While on his spiritual journey in the "sweat lodge," Locke receives a visit from old friend and island martyr Boone (Ian Somerhalder), who returns from the dead to absolve John for the role he played in his death ("the island needed a sacrifice") and to lead him through a psychotropic,Tony Scott-esque dream. With the camera shutter fluttering around him, Locke is wheeled through an airport—just like the last time he saw Boone alive, his legs fail him—where all the island's residents are ready to board a plane, in some cases their roles playfully re-contextualized: Charlie and Claire a happy couple, Hurley (Jorge Garcia) an airline agent, Ben Linus (Michael Emerson) a wand-waving TSA agent, etc. Locke frantically searches out who it is he needs to save (for Jack and company, he's told by Boone, "can't help them, at least not yet"), ultimately learning it's Mr. Eko (Adewale Akinnuoye-Agbaje). The dream ends with a startling and abrupt vision of a certain, familiar ursine that literally propels Locke out of the lodge and into the daylight.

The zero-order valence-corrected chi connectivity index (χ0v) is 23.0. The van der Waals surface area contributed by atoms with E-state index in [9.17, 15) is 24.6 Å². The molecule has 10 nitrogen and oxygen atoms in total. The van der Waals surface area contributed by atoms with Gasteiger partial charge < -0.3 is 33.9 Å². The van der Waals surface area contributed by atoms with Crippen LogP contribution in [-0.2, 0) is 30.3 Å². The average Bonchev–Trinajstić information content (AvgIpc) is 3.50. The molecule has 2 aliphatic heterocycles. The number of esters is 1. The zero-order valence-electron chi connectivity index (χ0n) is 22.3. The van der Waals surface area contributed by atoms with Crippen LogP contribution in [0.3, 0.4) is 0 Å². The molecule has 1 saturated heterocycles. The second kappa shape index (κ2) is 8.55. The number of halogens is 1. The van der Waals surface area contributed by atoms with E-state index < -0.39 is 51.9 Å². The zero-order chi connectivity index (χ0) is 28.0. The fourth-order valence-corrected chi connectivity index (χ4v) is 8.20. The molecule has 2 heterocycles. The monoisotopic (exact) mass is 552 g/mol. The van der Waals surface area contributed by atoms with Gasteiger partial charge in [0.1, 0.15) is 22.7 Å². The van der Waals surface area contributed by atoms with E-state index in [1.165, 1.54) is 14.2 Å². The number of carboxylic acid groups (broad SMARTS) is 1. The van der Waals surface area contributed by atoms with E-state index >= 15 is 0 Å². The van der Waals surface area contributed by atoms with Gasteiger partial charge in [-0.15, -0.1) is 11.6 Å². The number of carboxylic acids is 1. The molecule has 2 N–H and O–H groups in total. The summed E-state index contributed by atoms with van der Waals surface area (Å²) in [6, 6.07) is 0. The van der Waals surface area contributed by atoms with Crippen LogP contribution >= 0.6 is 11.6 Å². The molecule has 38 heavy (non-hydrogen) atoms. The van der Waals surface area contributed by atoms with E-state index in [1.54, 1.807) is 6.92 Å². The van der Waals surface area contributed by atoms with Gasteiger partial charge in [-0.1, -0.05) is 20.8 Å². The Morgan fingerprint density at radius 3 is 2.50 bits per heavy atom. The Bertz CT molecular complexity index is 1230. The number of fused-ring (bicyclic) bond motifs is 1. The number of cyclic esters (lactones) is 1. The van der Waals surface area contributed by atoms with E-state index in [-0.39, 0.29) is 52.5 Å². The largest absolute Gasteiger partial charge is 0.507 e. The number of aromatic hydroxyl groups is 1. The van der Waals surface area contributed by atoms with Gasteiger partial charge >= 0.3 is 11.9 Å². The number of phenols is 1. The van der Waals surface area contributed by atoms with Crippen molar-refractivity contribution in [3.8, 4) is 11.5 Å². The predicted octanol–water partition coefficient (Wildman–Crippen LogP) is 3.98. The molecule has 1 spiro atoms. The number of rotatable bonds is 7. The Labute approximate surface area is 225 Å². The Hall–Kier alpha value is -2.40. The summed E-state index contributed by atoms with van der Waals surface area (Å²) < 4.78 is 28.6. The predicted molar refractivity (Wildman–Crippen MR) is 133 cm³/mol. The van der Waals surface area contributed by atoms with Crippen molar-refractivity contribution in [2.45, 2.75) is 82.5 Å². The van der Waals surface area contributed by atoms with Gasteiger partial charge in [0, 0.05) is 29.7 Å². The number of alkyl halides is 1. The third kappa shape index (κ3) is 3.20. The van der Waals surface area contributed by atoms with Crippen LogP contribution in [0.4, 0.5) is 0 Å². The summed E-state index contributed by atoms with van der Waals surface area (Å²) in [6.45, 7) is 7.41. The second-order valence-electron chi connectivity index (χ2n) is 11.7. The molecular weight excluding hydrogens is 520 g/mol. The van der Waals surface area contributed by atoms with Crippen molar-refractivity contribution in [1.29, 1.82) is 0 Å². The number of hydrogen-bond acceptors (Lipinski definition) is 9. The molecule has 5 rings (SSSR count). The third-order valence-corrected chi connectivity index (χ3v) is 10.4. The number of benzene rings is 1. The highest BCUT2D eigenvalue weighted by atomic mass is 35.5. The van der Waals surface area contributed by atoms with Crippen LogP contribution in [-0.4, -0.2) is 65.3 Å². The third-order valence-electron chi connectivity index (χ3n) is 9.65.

Yes, they're finally bringing back the polar bears. Hinted at in the season premiere ("it only took the bears two hours"), "Further Instructions" gives us our first bona-fide bear appearance since one cornered Walt (Malcolm David Kelley) in a tree trunk back in Season One. Although never wholly successful from a visual stand-point, for me the polar bears have always represented the edge of the cliff that Lost so brazenly walks along week to week, reminding me that I'll willingly overlook most anything in return for a truly stunning surprise. I suspect there will never be a fully satisfactory resolution as to what a bunch of arctic creatures are doing on a tropical island, but my pulse definitely quickened once I realized we'd be going on a bear hunt.